Starring: Tim Allen (narrator) and a bunch of chimpanzees, a few monkeys, and a leopard
Directed by: Alastair Fothergill (“Earth”) and Mark Linfield (“Earth”)
It’s often hard to keep straight, but there are differences between monkeys and apes. I imagine most people use the terms interchangeably, since each word gives you the basic idea of what you’re dealing with: a primate with a penchant for swinging from trees and flinging their poop. Here’s an easy tip to tell them apart: monkeys have tails, apes do not. Chimpanzees, the primates featured in “Chimpanzee,” are apes. And, holy crap, chimpanzees eat monkeys.
“Chimpanzee,” the latest family-friendly documentary from Disneynature, follows a young chimpanzee named Oscar and the trials he and his small group of chimps encounter in an African rainforest, from the constant hunt for food to the perils of defending their territory from a rival group of chimpanzees.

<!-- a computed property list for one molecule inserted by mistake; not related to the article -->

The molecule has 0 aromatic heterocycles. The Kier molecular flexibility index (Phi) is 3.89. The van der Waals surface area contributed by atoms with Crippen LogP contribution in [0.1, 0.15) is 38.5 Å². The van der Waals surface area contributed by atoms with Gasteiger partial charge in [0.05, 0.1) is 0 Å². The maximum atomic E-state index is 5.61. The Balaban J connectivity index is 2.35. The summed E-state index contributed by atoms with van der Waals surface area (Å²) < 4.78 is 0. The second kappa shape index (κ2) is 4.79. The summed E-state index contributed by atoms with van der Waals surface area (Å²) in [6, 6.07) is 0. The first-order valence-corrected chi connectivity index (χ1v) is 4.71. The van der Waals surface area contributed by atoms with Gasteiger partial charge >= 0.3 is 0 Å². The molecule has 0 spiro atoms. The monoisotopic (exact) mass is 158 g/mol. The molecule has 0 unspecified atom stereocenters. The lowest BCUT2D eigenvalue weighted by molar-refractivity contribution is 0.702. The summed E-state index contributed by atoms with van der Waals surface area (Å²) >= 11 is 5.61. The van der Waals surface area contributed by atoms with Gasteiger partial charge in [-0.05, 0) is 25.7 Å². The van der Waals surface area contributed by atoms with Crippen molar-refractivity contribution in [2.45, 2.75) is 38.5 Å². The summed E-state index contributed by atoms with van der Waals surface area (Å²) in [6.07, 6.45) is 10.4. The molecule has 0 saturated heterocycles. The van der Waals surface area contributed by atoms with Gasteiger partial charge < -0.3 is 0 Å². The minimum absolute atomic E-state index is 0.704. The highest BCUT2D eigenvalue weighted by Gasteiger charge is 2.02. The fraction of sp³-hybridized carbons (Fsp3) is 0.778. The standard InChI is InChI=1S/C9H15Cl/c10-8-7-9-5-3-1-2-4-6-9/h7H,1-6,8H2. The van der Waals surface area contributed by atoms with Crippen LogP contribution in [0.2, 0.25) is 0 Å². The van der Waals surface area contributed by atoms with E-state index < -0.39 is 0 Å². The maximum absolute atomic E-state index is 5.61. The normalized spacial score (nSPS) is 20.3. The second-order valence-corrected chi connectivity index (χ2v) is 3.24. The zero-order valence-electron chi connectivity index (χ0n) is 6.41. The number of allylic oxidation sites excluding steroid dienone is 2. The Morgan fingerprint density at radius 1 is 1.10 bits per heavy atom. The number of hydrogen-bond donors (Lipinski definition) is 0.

As it always does in Disneynature films, truly stunning photography steals the show. Cameras fly over wispy clouds, lush rainforest, and amazingly intricate waterfalls. Zip line-mounted cameras creep from treetop to treetop, giving the audience nearly impossible views of the aforementioned monkeys being hunted for lunch by Oscar’s group. And underneath the canopy on the forest floor, cameras give us incredibly intimate looks at these chimpanzees, from the adorable Oscar trying in vain to smash a nut to the grizzled alpha male Freddy being groomed by his underlings.
Less successful is the narration by Tim Allen (Buzz Lightyear of the “Toy Story” franchise) and the story it crafts. Allen is fine, even managing to throw in his trademark grunt about power tools, but the storyline sanitizes the reality of what we’re watching to, well, Disney levels. A tragedy that befalls Oscar is scrubbed clean enough to plug into an animated movie, and the “evil” rival chimpanzees are laughably vilified (their leader is even given the name Scar, for crying out loud) when they’re just trying to survive in the same manner our heroes are.
As the credits roll, we’re introduced to the actual film crew as they trek into the rainforest to set up the incredible camera set-ups and express genuine delight at the workings of chimpanzee society unfolding in front of their lenses. Might I suggest an alternate audio track to Allen’s narration featuring these filmmakers on the DVD release for those of us that don’t need the realities of nature to be Disneyfied?